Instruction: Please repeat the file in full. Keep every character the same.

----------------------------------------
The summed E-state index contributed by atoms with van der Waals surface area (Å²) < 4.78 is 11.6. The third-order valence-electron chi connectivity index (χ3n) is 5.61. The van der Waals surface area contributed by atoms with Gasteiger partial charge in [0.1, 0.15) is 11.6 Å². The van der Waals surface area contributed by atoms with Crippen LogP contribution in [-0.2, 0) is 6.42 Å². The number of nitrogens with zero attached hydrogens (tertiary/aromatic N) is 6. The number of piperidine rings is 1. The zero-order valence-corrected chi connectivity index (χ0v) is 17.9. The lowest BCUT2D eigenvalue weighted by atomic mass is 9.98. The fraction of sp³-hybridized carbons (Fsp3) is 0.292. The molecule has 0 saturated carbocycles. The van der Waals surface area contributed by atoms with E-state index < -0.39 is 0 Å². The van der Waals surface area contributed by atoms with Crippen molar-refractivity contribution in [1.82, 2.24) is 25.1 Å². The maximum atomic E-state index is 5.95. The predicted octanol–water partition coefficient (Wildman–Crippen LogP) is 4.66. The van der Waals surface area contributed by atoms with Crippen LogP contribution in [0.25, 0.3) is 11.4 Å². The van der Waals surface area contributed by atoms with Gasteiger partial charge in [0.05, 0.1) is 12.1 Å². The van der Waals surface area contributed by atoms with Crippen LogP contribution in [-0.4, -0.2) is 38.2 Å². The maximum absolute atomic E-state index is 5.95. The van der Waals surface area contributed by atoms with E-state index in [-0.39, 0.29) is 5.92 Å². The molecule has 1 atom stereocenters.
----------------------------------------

The summed E-state index contributed by atoms with van der Waals surface area (Å²) < 4.78 is 11.6. The third-order valence-electron chi connectivity index (χ3n) is 5.61. The van der Waals surface area contributed by atoms with Gasteiger partial charge in [0.1, 0.15) is 11.6 Å². The van der Waals surface area contributed by atoms with Crippen LogP contribution in [-0.2, 0) is 6.42 Å². The number of nitrogens with zero attached hydrogens (tertiary/aromatic N) is 6. The number of piperidine rings is 1. The zero-order valence-corrected chi connectivity index (χ0v) is 17.9. The lowest BCUT2D eigenvalue weighted by atomic mass is 9.98. The fraction of sp³-hybridized carbons (Fsp3) is 0.292. The molecule has 0 saturated carbocycles. The van der Waals surface area contributed by atoms with E-state index < -0.39 is 0 Å². The van der Waals surface area contributed by atoms with Crippen molar-refractivity contribution in [1.82, 2.24) is 25.1 Å². The maximum atomic E-state index is 5.95. The predicted octanol–water partition coefficient (Wildman–Crippen LogP) is 4.66. The van der Waals surface area contributed by atoms with Crippen LogP contribution in [0.25, 0.3) is 11.4 Å². The van der Waals surface area contributed by atoms with Gasteiger partial charge in [0.05, 0.1) is 12.1 Å². The van der Waals surface area contributed by atoms with Crippen LogP contribution in [-0.4, -0.2) is 38.2 Å². The maximum absolute atomic E-state index is 5.95. The van der Waals surface area contributed by atoms with E-state index in [-0.39, 0.29) is 5.92 Å². The molecule has 1 atom stereocenters.